Each year, Washington State’s highways are sadly home to about 500 fatal collisions, some with more than one victim.
These collisions aren’t spread equally throughout the state, however; many serious crashes take place on just a handful of roads and highways.
Below, learn more about seven of the most dangerous highways in Washington State, what makes them so treacherous, and some steps you can take to reduce your risk of being involved in a crash.
I-5 runs across some of the most scenic parts of Washington, connecting British Columbia, Canada to Oregon and looking upon mountain passes and deep evergreen forests along the way. While some of Washington’s deadliest roads are made that way due to their isolation and the time it can take for help to arrive, traffic-packed I-5 isn’t one of them.
Hundreds of thousands of vehicles travel down I-5 each day, many at high speeds; inattention, speed, and heavy traffic can combine to create a dangerous pile-up collision. With 160 fatal crashes per year—and a full third of them involving alcohol—it’s prudent for drivers to use caution whenever traveling on I-5.
However, some parts of this interstate are riskier than others. Three of the ten most dangerous parts of Washington highways are on I-5:
- Exit 127 to 133
- This heavy commuter corridor is home to both morning and evening crashes, many of them serious.
- Exit 137 to 142A
- Another five-mile portion of interstate just outside Tacoma recently had five deadly accidents in a two-year period.
- Exit 14 to 16
- With an average of 1.4 fatal crashes per mile per year, this part of I-5 in northern Washington (just south of La Center) poses some geographic complications for distracted and impaired drivers.
The most dangerous portions of I-5 are largely concentrated around Tacoma and Seattle, and traffic experts largely attribute the fatal crash rate to the sheer volume of vehicles that travel it regularly.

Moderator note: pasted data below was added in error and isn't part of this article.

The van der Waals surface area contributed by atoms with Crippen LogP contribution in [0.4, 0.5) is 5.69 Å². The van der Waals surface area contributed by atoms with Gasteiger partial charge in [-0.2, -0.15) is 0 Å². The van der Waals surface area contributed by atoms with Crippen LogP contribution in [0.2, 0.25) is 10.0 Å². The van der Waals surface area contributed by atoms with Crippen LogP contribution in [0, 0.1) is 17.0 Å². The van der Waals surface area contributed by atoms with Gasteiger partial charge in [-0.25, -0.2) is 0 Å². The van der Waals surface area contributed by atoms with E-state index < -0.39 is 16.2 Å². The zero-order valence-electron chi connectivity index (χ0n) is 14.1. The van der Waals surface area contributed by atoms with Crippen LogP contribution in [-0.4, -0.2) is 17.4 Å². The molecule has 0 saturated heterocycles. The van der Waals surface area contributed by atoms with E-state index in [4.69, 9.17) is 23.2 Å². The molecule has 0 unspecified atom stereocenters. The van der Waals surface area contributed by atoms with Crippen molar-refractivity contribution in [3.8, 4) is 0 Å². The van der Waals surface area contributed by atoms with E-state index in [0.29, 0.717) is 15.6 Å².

State Route 99
Just shy of 50 miles long, State Route 99 (the Pacific Highway) has an annual average fatal crash rate of one every three miles. Much of this high crash rate can be attributed to the highway’s location, just outside Seattle, and the amount of traffic it sees each day.
The three deadliest stretches of State Road 99 include:
- Aurora Avenue between North Winona Avenue and North 155th Street
- This stretch of State Road 99 significantly increases the crash rate average with 2.2 deadly crashes per mile.
- South 252nd Street and South 176th Street
- Number two on the list, this stretch between Seatac and Des Moines averaged 1.8 deadly crashes per mile from 2017 to 2019.
- South 16th Avenue and South 263rd Street
- The third deadliest stretch of the Pacific Highway is between Federal Way and Kent. This part of the highway averages 1.2 deadly crashes per mile in recent years.
Washington has one of the highest rates of distracted driving in the U.S., and drivers who are on their phones, looking at the scenery, or engaged in some activity that’s taking their attention away from the road can be at risk of colliding with others. Adding high speed to the equation can be a disaster, as it’s harder to stop quickly or react to avoid an accident.
U.S. Highway 2 is dangerous for a different reason; it’s an incredibly rugged and remote roadway that can pose a danger for drivers traveling alone. If you’re involved in a single-vehicle accident on Highway 2 between Spokane and Seattle and can’t call for help on your own, it could be some time before someone finds you. And even if you can call for help, it can take an hour or more for emergency personnel to make it to you. Over the last 15 years, more than 60 people have died in car accidents on U.S. Highway 2, and the Washington State Department of Transportation has begun to implement measures to make this highway safer.